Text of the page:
I was in England for the Australia-Pakistan series, and I shared a few orange juices with the boys. It all seemed to be going so well: they had won a Test under their new captain, Salman Butt, and I was happy for them.
Then I was watching the Lord’s Test when Mohammad Amir bowled one of those big no-balls. I did wonder how on earth he had missed his run-up by such a distance. But the idea of corruption never entered my head.
So when the story broke at the weekend, my first feeling was of sadness. To me, it had the potential to end a player’s career. And not just any player either. Amir is the shining light of cricket in Pakistan — or even the world. His is a true Cinderella story of a poor kid who made it big. To think that this could all be taken away if these allegations stand up – good grief, that is heartbreaking.
I first saw Amir as a skinny 16 year-old who ran in and bounced out the older boys at an under-19 training camp, and then laughed about it. Don’t you like to see that from a young fast bowler!
He was three hours late because he hadn’t been able to get across the road from his home village. The Taliban controlled the road, and they wouldn’t let anyone across.
These things are part of everyday life in Pakistan; you have to live there to understand the sort of culture the players grow up in. People turn up to the national cricket centre with rubber hanging off their boots because that’s the only pair they have ever had.
So when a player is accused of taking money, it could be a case of sheer greed. Or they might want the money to pay for a new generator in their home village, which normally has electricity for only two hours a day. Or they might even have been threatened with violence against themselves or a member of their family.
While I was Pakistan’s coach, there was one occasion when a selector begged me to pick a certain player. If I didn’t, the selector said his own daughter would be kidnapped and he would never see her again. You only had to look at his face to know he believed it. In the end we got in touch with the president of the country, Pervez Musharraf, who managed to resolve the situation.
Amir, to me, was a young, innocent kid with bags of talent. As for Mohammad Asif, he was also quite naive, as you might gather from the number of drug offences he has racked up during his career.
I lost count of the number of times he told me he wanted to leave training early so he could get back to his village, because his mother was sick.
I always felt Asif was easily led astray, and spent a lot of time with Shoaib Akhtar, who had a poor track record. But even so, as a senior player, he should know better than to get involved in spot-fixing. He ought to be the one setting an example, not the one crossing the line.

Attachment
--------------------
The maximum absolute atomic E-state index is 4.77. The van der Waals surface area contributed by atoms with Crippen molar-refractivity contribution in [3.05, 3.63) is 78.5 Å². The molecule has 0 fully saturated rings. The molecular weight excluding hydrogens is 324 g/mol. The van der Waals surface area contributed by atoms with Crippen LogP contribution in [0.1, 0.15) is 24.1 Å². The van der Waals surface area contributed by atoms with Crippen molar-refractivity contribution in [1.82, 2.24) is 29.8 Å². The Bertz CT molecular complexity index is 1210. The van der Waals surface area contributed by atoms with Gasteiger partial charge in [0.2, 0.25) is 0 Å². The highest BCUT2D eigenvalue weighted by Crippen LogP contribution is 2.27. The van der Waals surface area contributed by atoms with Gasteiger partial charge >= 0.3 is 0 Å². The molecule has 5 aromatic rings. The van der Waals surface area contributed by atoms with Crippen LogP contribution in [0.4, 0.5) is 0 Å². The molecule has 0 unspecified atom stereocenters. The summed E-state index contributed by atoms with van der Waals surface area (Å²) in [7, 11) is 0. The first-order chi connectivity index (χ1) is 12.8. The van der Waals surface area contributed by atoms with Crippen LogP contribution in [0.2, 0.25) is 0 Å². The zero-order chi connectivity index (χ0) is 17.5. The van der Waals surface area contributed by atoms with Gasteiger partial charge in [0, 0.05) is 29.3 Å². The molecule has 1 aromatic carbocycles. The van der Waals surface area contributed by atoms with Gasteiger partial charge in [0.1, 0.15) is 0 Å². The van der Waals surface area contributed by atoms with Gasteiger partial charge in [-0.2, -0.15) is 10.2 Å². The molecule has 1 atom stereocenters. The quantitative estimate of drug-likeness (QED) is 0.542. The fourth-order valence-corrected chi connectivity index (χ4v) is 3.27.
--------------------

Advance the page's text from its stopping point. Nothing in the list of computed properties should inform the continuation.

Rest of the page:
If he is shown to be guilty, I don’t believe there should be any sympathy for him.
I was racking my brains to see if I had met this Mazheer Majeed character when I was Pakistan’s coach. With a lot of these people, they are always keen to introduce themselves. But his name just doesn’t ring a bell with me; likewise his face and his English accent. I am sure I would remember him.
When I was reading about all the things he was claiming to have done, such as fixing the Sydney Test last year, I was sceptical. Of course, it could be true. No one believed the Hansie Cronjé allegations at first. But that, to me, just sounded like someone puffing themselves up and trying to make an impression.
When I was coach, I always felt that the Western media were quick to jump on Pakistan and accuse them of underperformance or inconsistency. Indeed, I thought they produced incredible results given the challenges they faced behind the scenes.
Right now, for instance, there are 20 million people in Pakistan with no fresh water or sanitation or housing because of the floods. That’s roughly the population of Australia, living without a roof over their heads. In that context, someone bowling a no ball for money is pretty small beer.
But while this sort of behaviour may be understandable, that doesn’t make it acceptable. The players have been regularly briefed by the Anti-Corruption and Security Unit. They know they are supposed to report any approach. No matter how much sympathy I may feel towards someone like Amir, he cannot use ignorance as an excuse – Telegraph